Walker has basically only run flat and swing routes, as well as sneak routes off play action. Even in these routes he’s a liability, as he’s slow to get into his route, sometimes not even getting out of the line trash.
Worse than that, he’s a genuine liability as a blocker. When asked to block, he was mostly just kept in to chip, but when tasked to take on a defender, Walker would often whiff on his block. In four games I can only recall seeing him try to take on a defender head-up twice, he would typically cut, and was poor at it.
Put simply, whatever value Walker may provide on third downs is negligible compared to the lost opportunity of putting in another receiver or a solid blocking/receiving/short-yardage back. If I’m an NFL Offensive Coordinator, I’m pulling Walker off the field every third down. Every. Single. One.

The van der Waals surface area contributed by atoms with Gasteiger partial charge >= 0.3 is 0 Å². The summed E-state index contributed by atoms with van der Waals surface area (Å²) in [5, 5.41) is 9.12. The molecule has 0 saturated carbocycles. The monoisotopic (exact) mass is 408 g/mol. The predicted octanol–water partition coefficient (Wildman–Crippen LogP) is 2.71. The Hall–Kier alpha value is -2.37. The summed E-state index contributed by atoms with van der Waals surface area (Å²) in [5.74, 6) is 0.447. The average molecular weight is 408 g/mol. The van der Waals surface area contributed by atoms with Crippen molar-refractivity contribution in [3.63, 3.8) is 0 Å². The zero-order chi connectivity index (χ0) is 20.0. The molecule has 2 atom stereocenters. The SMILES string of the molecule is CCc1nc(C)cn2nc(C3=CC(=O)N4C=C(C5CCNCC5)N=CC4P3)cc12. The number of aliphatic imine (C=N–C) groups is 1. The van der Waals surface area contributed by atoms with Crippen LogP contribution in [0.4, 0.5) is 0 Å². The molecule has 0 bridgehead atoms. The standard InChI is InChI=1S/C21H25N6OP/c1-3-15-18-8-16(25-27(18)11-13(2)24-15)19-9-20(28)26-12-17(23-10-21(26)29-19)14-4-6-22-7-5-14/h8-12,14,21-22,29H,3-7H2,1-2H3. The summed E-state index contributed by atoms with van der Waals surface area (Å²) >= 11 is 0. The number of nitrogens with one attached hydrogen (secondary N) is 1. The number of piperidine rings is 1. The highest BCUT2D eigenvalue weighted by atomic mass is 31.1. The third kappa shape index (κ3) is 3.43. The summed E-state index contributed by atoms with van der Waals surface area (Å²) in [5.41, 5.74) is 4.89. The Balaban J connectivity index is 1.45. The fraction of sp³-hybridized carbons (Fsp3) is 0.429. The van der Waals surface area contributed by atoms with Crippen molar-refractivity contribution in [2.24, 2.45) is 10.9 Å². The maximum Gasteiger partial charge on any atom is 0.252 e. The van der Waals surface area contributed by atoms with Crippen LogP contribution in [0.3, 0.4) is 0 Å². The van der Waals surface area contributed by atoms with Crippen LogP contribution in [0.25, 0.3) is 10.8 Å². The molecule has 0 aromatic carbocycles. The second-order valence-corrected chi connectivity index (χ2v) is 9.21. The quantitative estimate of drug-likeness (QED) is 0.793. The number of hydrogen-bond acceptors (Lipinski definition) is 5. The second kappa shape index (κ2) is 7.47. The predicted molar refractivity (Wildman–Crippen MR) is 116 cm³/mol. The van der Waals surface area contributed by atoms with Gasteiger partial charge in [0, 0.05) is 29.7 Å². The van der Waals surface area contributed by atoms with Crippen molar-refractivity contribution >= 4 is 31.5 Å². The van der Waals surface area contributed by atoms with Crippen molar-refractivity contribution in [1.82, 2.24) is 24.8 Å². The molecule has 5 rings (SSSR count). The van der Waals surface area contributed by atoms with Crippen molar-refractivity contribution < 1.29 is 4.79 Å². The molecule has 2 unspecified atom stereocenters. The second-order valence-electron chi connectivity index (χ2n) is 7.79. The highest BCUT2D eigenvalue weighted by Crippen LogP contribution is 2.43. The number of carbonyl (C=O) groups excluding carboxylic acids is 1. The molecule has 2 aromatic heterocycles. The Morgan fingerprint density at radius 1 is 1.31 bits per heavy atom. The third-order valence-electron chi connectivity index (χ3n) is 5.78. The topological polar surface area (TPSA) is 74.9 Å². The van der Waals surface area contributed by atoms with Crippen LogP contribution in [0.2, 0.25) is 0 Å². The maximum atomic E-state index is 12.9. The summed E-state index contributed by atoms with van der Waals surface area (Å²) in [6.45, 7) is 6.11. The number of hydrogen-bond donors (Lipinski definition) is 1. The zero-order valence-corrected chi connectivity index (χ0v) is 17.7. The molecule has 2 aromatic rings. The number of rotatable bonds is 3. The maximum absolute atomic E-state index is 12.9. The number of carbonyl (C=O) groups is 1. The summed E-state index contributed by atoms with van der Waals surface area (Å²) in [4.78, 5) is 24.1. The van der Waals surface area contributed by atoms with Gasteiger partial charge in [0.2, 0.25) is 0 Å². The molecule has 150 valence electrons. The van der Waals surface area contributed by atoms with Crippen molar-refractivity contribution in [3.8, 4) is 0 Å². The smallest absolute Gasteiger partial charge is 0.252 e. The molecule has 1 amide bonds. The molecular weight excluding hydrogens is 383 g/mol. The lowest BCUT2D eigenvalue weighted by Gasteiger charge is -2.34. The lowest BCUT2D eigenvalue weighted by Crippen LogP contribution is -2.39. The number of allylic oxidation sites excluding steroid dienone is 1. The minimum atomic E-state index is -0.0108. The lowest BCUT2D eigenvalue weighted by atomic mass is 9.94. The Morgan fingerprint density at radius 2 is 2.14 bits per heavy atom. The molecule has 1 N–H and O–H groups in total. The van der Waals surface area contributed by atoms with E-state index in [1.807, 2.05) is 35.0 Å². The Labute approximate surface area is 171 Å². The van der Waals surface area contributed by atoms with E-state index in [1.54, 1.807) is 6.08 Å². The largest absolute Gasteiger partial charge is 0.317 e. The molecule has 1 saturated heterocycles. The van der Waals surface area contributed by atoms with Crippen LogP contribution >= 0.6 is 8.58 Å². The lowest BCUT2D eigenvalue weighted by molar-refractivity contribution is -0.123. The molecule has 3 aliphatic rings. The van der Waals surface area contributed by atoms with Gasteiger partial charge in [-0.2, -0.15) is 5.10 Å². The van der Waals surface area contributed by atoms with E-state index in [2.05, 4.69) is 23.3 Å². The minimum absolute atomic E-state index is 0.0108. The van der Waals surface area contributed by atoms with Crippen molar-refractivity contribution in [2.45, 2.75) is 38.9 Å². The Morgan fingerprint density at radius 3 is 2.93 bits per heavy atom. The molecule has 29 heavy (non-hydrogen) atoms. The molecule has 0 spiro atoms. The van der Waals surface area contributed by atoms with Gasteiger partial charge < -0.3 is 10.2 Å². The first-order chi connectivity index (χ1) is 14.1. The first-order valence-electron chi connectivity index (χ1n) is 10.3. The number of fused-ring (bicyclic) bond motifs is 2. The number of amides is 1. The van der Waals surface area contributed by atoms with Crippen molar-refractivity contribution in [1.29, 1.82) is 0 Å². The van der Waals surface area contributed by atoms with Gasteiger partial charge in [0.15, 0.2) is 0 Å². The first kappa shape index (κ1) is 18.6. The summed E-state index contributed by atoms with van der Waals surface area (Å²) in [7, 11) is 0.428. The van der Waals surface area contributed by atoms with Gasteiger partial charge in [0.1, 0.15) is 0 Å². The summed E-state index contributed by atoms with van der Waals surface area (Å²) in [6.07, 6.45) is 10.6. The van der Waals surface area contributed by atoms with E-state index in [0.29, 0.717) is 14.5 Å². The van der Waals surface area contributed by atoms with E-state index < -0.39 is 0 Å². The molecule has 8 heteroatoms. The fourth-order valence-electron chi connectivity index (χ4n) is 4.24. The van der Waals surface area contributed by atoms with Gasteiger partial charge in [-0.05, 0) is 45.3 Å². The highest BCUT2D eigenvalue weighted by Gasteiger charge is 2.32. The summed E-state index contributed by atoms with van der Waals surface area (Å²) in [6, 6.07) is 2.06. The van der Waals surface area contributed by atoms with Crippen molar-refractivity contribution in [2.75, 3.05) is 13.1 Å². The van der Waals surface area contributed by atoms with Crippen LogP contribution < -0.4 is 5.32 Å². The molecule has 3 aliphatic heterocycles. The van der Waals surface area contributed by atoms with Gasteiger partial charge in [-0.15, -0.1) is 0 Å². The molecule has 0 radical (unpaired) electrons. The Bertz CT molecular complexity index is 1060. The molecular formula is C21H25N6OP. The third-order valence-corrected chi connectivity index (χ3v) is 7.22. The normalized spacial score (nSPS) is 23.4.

His positives greatly outweigh his negatives, especially as a runner…but his limitations in the passing game will inevitably cap his potential. It’s possible he can turn it around, but it will take lots of learning, work, and time before that can be a legitimate aspect of his overall game.
Kenneth Walker is an outstanding, reactive runner. By that I mean he isn’t the most patient runner in this class, and he doesn’t consistently show an ability to set up his blocks, but his ability to read and immediately react to what’s in front of him is elite.
On our first clip, we see plain-old inside zone. Walker sees the line flowing hard playside, meanwhile the backside defender overruns the angle (with a little help from a blindside block). He’s able to cut against the grain and get to the outside for a huge play.